Owners of an office building in Silver Spring have agreed to reduce the size and height of their building after a four-year legal battle over whether the building violated the county zoning code.

The Montgomery County Department of Environmental Protection has agreed to reinstate the building permit for the structure, at 801 Wayne Ave., in the next few weeks if the owners take care of several remaining details. Construction was largely completed when the building permit was suspended in May 1983 after residents in the neighborhood filed suit charging that the building was too big and too tall.

The agreement from the owners came after a decision by the Maryland Court of Appeals last January that the building did violate the county zoning code. The court said new plans for its alteration should be submitted to the county for approval.

Representatives of Permanent Financial Corp., which owns the building, met this week with county officials and members of the Seven Oaks-Evanswood Citizens Group to hammer out the last details of their agreement.

The owners have agreed to remove a fifth-floor penthouse, push back the front wall of the building and lop off several feet from the edge of fourth floor so that it will not protrude beyond the edge of the third floor.

When construction stopped on the 54-foot-high building in 1983, it was found to be 18 feet above allowable height restrictions and had 26 percent more floor space than allowed under zoning density limits. It was also built too close to the lot line.

Because the county had approved the height, however, the court said it could not require the building to be reduced in height. The modifications proposed by the owners will bring the building height down to 40 feet.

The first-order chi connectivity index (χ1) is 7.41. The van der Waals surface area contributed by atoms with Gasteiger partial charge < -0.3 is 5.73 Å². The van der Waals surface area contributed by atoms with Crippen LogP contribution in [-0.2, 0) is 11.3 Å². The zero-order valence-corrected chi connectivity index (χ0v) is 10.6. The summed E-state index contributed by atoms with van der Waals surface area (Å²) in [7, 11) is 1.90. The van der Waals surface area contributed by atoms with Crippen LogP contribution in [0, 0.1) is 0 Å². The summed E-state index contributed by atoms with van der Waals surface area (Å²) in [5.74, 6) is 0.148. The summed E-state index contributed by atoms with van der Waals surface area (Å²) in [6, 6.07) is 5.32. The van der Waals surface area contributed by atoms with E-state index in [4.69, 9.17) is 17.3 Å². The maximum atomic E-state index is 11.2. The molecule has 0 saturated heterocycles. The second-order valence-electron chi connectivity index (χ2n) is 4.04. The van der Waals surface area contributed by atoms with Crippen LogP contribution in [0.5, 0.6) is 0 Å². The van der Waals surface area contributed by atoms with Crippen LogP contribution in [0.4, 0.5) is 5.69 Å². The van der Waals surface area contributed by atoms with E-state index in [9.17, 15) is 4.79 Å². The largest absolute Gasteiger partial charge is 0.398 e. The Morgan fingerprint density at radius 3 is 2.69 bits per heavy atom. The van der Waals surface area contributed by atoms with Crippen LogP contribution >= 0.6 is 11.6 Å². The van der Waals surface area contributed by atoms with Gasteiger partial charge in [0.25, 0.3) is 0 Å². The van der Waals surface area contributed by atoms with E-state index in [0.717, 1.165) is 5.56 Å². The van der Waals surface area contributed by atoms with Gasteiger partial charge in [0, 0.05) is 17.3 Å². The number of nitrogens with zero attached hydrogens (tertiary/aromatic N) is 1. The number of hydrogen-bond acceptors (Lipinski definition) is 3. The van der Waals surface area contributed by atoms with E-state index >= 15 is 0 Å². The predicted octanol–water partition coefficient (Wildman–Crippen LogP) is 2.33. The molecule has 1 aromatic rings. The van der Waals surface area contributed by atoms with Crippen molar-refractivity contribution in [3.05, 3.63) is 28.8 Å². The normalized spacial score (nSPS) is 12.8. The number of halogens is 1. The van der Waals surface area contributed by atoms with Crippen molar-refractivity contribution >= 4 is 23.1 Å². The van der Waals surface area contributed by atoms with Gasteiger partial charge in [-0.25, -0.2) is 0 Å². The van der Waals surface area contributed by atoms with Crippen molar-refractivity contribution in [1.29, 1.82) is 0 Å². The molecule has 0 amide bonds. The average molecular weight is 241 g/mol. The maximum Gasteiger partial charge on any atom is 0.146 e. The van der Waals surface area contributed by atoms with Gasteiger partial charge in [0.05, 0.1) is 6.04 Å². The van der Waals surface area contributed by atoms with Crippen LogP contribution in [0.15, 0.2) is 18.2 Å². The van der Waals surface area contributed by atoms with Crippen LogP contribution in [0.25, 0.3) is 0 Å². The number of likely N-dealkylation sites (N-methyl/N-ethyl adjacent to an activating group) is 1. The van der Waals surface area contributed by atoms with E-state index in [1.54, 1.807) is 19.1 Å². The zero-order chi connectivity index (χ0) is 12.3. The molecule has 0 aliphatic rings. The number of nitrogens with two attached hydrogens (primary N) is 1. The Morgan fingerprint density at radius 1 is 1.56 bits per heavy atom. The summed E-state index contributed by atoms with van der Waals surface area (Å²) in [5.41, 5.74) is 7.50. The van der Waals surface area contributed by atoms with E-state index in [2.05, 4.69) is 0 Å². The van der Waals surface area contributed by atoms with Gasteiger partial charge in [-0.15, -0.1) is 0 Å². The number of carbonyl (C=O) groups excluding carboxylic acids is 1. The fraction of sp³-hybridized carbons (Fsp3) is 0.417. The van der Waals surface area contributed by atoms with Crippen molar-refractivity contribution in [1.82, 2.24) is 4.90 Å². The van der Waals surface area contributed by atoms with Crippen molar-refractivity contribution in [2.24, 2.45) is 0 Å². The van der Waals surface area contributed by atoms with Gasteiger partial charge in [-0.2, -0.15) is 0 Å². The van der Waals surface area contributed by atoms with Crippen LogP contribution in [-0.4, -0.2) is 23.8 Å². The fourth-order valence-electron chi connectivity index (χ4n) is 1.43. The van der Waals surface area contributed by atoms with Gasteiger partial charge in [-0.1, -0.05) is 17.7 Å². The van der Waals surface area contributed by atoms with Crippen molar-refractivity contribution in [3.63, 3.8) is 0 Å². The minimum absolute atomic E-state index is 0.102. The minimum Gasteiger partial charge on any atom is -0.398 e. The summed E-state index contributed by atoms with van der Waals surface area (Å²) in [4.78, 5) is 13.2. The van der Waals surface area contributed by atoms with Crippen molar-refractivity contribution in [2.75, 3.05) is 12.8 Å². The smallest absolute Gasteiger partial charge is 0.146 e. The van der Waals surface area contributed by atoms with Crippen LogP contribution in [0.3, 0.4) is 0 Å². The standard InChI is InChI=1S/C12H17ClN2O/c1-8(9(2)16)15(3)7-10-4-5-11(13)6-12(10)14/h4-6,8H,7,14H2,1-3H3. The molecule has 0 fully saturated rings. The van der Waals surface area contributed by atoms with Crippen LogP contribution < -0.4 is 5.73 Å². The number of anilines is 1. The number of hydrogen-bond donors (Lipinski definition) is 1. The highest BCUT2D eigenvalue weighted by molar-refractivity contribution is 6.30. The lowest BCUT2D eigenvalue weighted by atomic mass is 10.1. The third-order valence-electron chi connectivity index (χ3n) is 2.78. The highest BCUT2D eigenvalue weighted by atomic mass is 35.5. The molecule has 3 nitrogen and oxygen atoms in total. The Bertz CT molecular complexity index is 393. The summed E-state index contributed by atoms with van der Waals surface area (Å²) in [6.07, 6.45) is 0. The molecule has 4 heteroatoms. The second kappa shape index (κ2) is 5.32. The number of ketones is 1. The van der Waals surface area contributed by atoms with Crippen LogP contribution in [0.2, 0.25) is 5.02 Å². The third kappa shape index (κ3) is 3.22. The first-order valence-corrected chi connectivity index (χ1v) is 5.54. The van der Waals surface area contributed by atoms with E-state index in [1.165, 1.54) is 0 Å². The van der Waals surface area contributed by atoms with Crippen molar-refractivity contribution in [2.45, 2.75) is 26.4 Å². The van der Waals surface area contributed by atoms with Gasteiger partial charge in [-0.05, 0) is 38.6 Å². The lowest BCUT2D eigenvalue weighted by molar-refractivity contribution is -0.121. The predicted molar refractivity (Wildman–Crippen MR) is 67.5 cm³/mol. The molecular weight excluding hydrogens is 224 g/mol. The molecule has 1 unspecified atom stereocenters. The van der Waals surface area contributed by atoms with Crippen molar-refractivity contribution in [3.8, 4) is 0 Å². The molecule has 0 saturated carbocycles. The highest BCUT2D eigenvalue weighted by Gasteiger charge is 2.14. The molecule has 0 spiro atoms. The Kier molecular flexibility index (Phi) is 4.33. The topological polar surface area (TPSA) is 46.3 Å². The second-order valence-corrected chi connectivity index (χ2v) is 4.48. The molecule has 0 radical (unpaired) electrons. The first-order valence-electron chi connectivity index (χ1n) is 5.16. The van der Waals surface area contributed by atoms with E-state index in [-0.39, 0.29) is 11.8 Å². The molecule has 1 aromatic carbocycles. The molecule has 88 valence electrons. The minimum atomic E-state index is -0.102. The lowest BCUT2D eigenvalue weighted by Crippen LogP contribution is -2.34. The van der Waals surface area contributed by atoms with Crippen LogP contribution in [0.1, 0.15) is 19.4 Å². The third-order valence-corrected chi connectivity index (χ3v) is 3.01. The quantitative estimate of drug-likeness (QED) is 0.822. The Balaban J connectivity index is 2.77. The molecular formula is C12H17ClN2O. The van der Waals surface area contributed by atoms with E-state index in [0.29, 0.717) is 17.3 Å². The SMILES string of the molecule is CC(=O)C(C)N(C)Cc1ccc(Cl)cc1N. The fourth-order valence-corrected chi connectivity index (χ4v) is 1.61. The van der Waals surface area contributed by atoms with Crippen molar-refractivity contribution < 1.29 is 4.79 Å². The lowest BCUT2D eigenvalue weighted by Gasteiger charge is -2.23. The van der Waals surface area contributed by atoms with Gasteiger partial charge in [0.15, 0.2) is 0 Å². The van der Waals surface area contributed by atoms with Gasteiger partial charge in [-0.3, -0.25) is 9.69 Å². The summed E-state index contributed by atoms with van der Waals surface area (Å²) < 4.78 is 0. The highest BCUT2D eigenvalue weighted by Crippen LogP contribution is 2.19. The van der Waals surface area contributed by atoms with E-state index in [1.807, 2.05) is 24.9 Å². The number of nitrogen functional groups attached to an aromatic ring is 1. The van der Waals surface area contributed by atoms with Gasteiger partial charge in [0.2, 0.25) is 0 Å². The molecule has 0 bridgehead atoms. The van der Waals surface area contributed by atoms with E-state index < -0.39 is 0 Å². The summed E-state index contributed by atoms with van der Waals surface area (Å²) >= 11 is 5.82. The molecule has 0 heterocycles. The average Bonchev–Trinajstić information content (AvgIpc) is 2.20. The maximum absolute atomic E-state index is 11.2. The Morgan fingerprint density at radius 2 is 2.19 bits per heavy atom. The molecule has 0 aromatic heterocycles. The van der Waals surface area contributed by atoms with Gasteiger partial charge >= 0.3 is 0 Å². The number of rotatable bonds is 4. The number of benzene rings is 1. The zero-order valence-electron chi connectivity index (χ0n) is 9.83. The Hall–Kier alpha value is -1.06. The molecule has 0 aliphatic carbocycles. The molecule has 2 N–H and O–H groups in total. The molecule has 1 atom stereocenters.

Moving the wall at the base of the building was anticipated to be a big problem and expense for Permanent Financial, which was acquired last August by Citicorp. County environment protection chief John Menke agreed, however, to let the columns that support the building remain where they are if the glass wall is moved back two feet and four inches.

Karen S. Burns, a member of Seven Oaks citizens committee, suggested that the building code did not allow Permanent to retain the supporting columns beyond the perimeter of the building, but county officials said the columns were acceptable under the code.

Charles Hall of Ward/Hall Associates, architects for the remodeling of the building, said, "We tried to make changes that would have a positive impact on the building."

The stucco-faced building also will be painted a "warm gray," Hall said, to make it more compatible with a church next door. Joseph Blocher, Permanent's attorney, said the owners also will consider planting trees on both street sides of the building.

In closing the meeting, Menke told the architect and the owner's representatives that when the case had first come up four years ago, he thought that 801 Wayne Ave. was one of the "ugliest damn buildings I ever saw in my life."

"I think you have gone out of your way to make a better building and a better neighborhood and you deserve credit for that," Menke said.

Members of the citizens group, however, said that they were still dissatisfied.

"Well, it's still an ugly building," said Kathleen Charner, one of the parties to the original lawsuit. "I'd like to see something that blends with the surrounding neighborhood better." Regarding the additional landscaping the group had requested, and which Blocher had promised would be "beefed up" by the developer, Charner said, "Why should I trust them now?"

However, once the developer has met the building codes, said Karen Burns, a member of the group's executive committee, there is little it can do. "This could have happened in anybody's neighborhood."